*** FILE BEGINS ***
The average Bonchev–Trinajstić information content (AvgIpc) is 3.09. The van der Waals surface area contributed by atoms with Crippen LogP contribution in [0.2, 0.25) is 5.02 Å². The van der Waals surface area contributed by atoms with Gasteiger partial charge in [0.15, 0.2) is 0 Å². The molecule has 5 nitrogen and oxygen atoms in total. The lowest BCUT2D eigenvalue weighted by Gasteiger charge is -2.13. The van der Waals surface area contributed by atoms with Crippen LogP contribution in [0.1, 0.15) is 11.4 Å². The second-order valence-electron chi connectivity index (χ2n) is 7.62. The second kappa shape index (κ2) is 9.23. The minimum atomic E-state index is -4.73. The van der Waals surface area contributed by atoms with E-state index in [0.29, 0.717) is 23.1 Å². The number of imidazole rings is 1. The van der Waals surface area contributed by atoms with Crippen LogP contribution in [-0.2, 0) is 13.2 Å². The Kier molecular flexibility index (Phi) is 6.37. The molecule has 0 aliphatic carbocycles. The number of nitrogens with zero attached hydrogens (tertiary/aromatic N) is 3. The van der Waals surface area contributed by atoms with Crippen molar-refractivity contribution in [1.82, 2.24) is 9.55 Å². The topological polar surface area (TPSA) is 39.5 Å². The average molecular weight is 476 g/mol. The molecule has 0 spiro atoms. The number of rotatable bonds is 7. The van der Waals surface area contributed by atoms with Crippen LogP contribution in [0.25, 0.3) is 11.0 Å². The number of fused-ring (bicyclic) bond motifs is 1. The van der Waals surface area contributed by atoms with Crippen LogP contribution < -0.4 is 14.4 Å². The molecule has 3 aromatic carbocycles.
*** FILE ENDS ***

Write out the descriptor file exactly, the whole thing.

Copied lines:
The average Bonchev–Trinajstić information content (AvgIpc) is 3.09. The van der Waals surface area contributed by atoms with Crippen LogP contribution in [0.2, 0.25) is 5.02 Å². The van der Waals surface area contributed by atoms with Gasteiger partial charge in [0.15, 0.2) is 0 Å². The molecule has 5 nitrogen and oxygen atoms in total. The lowest BCUT2D eigenvalue weighted by Gasteiger charge is -2.13. The van der Waals surface area contributed by atoms with Crippen LogP contribution in [0.1, 0.15) is 11.4 Å². The second-order valence-electron chi connectivity index (χ2n) is 7.62. The second kappa shape index (κ2) is 9.23. The minimum atomic E-state index is -4.73. The van der Waals surface area contributed by atoms with E-state index in [0.29, 0.717) is 23.1 Å². The number of imidazole rings is 1. The van der Waals surface area contributed by atoms with Crippen LogP contribution in [-0.2, 0) is 13.2 Å². The Kier molecular flexibility index (Phi) is 6.37. The molecule has 0 aliphatic carbocycles. The number of nitrogens with zero attached hydrogens (tertiary/aromatic N) is 3. The van der Waals surface area contributed by atoms with Crippen molar-refractivity contribution in [1.82, 2.24) is 9.55 Å². The topological polar surface area (TPSA) is 39.5 Å². The average molecular weight is 476 g/mol. The molecule has 0 spiro atoms. The number of rotatable bonds is 7. The van der Waals surface area contributed by atoms with Crippen LogP contribution in [0.25, 0.3) is 11.0 Å². The number of fused-ring (bicyclic) bond motifs is 1. The van der Waals surface area contributed by atoms with Crippen LogP contribution < -0.4 is 14.4 Å². The molecule has 3 aromatic carbocycles.